LONDON -- The shares of Ocado (LSE: OCDO ) gained 6 pence, or 6%, to 110 pence during early London trade this morning after the online delivery service reported an adjusted annual pre-tax profit of 2 million pounds.
The performance appeared to beat the expectations of many City brokers, who had expected the FTSE 250 company to report a small loss for the 53 weeks to Dec. 2.
Ocado's profit was created after revenues gained 11% to 678 million pounds, which in turn was supported by average weekly order numbers improving 11% to 123,000.
The average delivery per van increased by 4% to 151 per week, although the average delivery value stayed the same at 112 pounds.
Other figures of note within today's statement included net debt of 55 million pounds and capital expenditure of 124 million pounds. Some 80 million pounds was spent during the year building the group's second warehouse and fulfillment facilities, which should open before the end of this month.
Tim Steiner, Ocado's chief executive, said:
We continued to achieve double digit sales growth during 2012 with increasing rates of sales and new customer momentum as we moved into 2013. This has been driven by further improvements to our core offer to customers -- better value, wider ranges and enhanced service.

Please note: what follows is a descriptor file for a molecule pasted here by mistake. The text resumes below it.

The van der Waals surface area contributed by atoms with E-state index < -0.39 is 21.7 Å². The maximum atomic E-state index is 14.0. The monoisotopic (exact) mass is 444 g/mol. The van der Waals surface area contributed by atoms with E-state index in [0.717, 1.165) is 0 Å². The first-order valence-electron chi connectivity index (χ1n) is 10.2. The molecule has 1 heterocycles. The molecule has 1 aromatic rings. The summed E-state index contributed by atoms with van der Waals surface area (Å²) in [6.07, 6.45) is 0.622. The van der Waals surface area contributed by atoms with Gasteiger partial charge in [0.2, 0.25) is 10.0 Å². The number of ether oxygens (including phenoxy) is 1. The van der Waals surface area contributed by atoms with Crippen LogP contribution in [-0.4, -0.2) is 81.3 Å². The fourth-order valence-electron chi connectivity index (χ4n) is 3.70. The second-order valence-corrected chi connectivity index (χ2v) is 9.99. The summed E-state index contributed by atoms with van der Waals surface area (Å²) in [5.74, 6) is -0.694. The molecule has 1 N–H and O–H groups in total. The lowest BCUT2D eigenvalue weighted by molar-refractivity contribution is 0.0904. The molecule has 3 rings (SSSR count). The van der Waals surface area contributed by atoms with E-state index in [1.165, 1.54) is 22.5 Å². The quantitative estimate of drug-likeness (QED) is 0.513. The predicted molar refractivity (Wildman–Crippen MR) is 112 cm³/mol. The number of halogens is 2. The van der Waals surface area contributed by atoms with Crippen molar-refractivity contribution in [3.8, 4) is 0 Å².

Shopping online for groceries is clearly of increasing importance to consumers. In 2013, we will continue to improve the attractiveness of Ocado to customers and we shall substantially increase our capacity with the opening of our second fulfilment centre, creating over 1,000 jobs in the Midlands.
Ocado's 2 million pound profit compares to a current 676 million pound market value, so clearly there is some expectation that the group's second warehouse can advance sales further and create sizable economies of scale.
Alternatively, the market cap may reflect the potential of a bid.
The delivery service has recently been the center of takeover speculation, with Marks & Spencer in particular being a rumored bidder. Former Marks boss Sir Stuart Rose took on the role of chairman at Ocado last month.
Another possible predator is Wm Morrison Supermarkets, which does not have any significant online delivery service.
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